Cheddar Man DNA paints portrait of Mesolithic Britain’s population

Brittany A. Roston - Feb 7, 2018, 2:59 pm CST
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Cheddar Man DNA paints portrait of Mesolithic Britain’s population

In 1903, a skeleton was discovered in Cheddar Gorge, Somerset’s Gough’s Cave. Decades later, scientists used radiocarbon dating to determine that the nearly complete skeleton is around 10,000 years old, placing it back to Mesolithic Britain. Thanks to DNA recovered from the skeleton and modern technology, experts have been able to recreate what the man likely looked like.

Known now simply as “Cheddar Man,” this individual had been about 5.5ft tall and had died at some point in his 20s. Given the location of his remains and the time period in which he had died, Cheddar Man gives scientists clues about what the earliest inhabitants in Britain may have looked like, and it’s not what some had expected.

For a long period of time, many had made the assumption that paler skin appeared relatively quickly after humans gravitated into Europe. However, DNA extracted from Cheddar Man shows that he had skin pigmentation levels one would typically find in sub-Saharan Africa, according to Natural History Museum.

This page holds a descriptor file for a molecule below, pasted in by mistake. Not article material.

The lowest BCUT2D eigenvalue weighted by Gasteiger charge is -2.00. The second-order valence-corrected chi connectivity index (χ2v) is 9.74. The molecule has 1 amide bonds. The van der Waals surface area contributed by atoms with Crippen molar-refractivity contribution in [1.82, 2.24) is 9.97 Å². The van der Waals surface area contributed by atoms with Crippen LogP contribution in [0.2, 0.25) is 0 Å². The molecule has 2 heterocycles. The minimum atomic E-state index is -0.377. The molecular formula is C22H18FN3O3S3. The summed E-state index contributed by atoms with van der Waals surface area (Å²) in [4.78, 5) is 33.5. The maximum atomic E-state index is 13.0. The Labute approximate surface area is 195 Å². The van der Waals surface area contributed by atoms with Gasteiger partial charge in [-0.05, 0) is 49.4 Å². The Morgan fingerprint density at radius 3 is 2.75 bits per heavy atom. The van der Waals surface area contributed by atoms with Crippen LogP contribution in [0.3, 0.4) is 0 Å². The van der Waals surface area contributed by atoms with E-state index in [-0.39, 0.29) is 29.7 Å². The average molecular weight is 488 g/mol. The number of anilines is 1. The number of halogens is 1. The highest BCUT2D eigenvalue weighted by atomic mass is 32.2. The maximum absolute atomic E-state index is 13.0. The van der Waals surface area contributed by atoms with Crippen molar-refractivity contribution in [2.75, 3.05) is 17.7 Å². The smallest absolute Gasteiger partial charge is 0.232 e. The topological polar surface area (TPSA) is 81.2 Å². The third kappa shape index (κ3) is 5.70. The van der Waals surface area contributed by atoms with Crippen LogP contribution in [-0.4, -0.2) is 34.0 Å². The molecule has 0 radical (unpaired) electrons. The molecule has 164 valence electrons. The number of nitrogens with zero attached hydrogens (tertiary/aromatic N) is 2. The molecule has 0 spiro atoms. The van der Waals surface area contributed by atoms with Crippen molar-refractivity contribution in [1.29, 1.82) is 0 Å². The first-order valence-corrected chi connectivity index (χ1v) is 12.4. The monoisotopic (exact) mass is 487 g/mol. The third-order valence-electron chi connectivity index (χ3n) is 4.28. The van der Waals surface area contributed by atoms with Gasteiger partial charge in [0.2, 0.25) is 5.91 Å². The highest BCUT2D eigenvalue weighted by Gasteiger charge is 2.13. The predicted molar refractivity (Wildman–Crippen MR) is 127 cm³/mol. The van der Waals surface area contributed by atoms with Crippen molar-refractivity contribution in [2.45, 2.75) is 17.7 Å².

According to postdoctoral researcher Dr. Tom Booth who is working with the Natural History Museum’s human remains collection, the European population at that time largely had dark brown hair, pale green or blue eyes, and dark skin. “Cheddar Man subverts people’s expectations of what kinds of genetic traits go together,” Booth said.

As for Cheddar Man specifically, researchers say he would have been a hunter-gatherer during the Mesolithic period, would have been lactose intolerant, and he would have subsisted on a diet of things like wild cattle, red deer, nuts and seeds, and even fish. How this individual died is unknown; his skull shows a hole, but researchers don’t know whether that was caused during excavation or if it was involved in his early demise.

SOURCE: Natural History Museum


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